Books: How Orkney saved one writer from alcoholism
Memoir: The Outrun, Amy Liptrot, Canongate, hdbk, 304 pages, €22.50
The drinker's life is a life of low self-esteem and shabby self-denial. Amy Liptrot knows this well, but for many years she was in thrall to the illusion of drink-fuelled happiness (what James Joyce called "tighteousness"). The damage done by alcohol is unforgettably evoked in her memoir, The Outrun, set partly on Orkney where she was born 34 years ago. Rarely has the moaning after the night before been so unflinchingly described. The Outrun is a brave book, which goes to the heart of addiction and its woes.
Liptrot first drank at the age of 15 or 16, and even then she always seemed to overdo it. The previous night's drinking would be remembered (if remembered at all) with bewilderment and a degree of guilt. All the same, she loved alcohol. It took the edge off her anxiety and encouraged witty conversation. Living in Orkney with her parents on their sheep farm, she yearned for city lights and vodka-sharpened excitements. The "outrun" of the book's title refers to an uncultivated part of the farm situated high above Atlantic breakers.
Liptrot's parents had come to Orkney from their native England on an impulse to live off the land, but all was not well. Her father, a manic depressive, had undergone electroconvulsive therapy, while her mother was a born-again Christian. (Unsurprisingly, they are now divorced.)
Liptrot's own tendency to depression might have been inherited from her father, but neither he nor her mother is alcoholic. Perhaps alcoholism is a sort of chemical misfortune, something you are simply born with. Liptrot is sure of one thing: drink served to anaesthetise her blue moods.
At the age of 18, she left Orkney to study English literature at Edinburgh University. The drinking got worse. Even with her boozer's tongue pale and furry in the bathroom mirror, she was reluctant to give up. She drank as though immune from the wall-eyed hangover of tomorrow.
Life took another downturn when, at the age of 23, she moved to London to work as a journalist. In Hackney, with its hipster clubs and skinny beautiful people, she indulged in long, drawn-out benders with fewer and fewer intervals of sobriety in between. She was arrested for drink-driving; she was almost raped.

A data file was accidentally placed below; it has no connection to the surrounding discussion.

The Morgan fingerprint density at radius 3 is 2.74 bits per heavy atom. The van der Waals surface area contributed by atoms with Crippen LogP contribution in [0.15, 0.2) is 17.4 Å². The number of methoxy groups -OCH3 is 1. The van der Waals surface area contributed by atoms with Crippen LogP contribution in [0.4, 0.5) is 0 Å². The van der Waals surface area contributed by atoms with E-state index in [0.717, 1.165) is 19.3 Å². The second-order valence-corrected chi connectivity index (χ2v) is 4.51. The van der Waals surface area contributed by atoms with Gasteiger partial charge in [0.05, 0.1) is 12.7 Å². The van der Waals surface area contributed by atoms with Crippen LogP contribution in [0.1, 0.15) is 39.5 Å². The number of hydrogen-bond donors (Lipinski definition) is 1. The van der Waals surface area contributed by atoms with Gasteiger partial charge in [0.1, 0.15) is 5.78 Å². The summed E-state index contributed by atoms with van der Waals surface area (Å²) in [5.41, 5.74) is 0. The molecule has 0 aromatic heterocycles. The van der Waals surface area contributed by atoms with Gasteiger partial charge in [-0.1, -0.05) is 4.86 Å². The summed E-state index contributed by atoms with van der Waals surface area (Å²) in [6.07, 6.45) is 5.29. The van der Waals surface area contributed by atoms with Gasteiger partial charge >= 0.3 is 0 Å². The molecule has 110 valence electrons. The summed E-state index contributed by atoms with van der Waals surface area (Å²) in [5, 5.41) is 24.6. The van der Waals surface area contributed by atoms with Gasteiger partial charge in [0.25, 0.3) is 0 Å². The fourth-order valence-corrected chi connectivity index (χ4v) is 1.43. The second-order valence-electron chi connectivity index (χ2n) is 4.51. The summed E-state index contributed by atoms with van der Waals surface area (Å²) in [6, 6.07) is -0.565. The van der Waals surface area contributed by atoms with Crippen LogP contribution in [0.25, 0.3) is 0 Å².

Alcohol had crept up on her insidiously.
"I was drinking more than I was eating," Liptrot writes. Increasingly, the hangovers were nursed with a hair (or a "tuft", in Cyril Connolly's knowing phrase) of the dog that bit her.
Having hit rock bottom, she began to think about the freedom that might come with sobriety: "It would feel so good to give in." She resolved to join Alcoholics Anonymous, where she declared herself powerless before King Alcohol and began to "12 step" her way to recovery.
In her unaccustomed sobriety, Liptrot returned to Orkney, where she reconnected with the land and set out on solitary coastal walks. The mess of mendaciousness, gleeful irresponsibility and self-pity that was her old alcoholic self seemed to have dissipated. An RSPB conservation project employs her to monitor Orkney's corncrake populations. She takes stock of the beauty of the land and the avian life.
"At this time of year in Orkney - the weeks around midsummer - it barely gets dark overnight: the sky just dims."
In an excess of joy, she runs naked around a Neolithic stone circle. (One does not have to be drunk to have fun - an important lesson.)
Of course, an alcoholic is never cured. The Outrun is no evangelical hosanna to the delights of sobriety. As Liptrot writes: "I will always be vulnerable to relapse and other kinds of addiction."
From start to finish, The Outrun is a glory to read. Matchless descriptions of landscape are combined with thoughtful reflections on Orcadian culture and local Norse legend.
Liptrot, with all her new-found, disabused integrity and hard-won sobriety, has written a minor classic of addiction literature.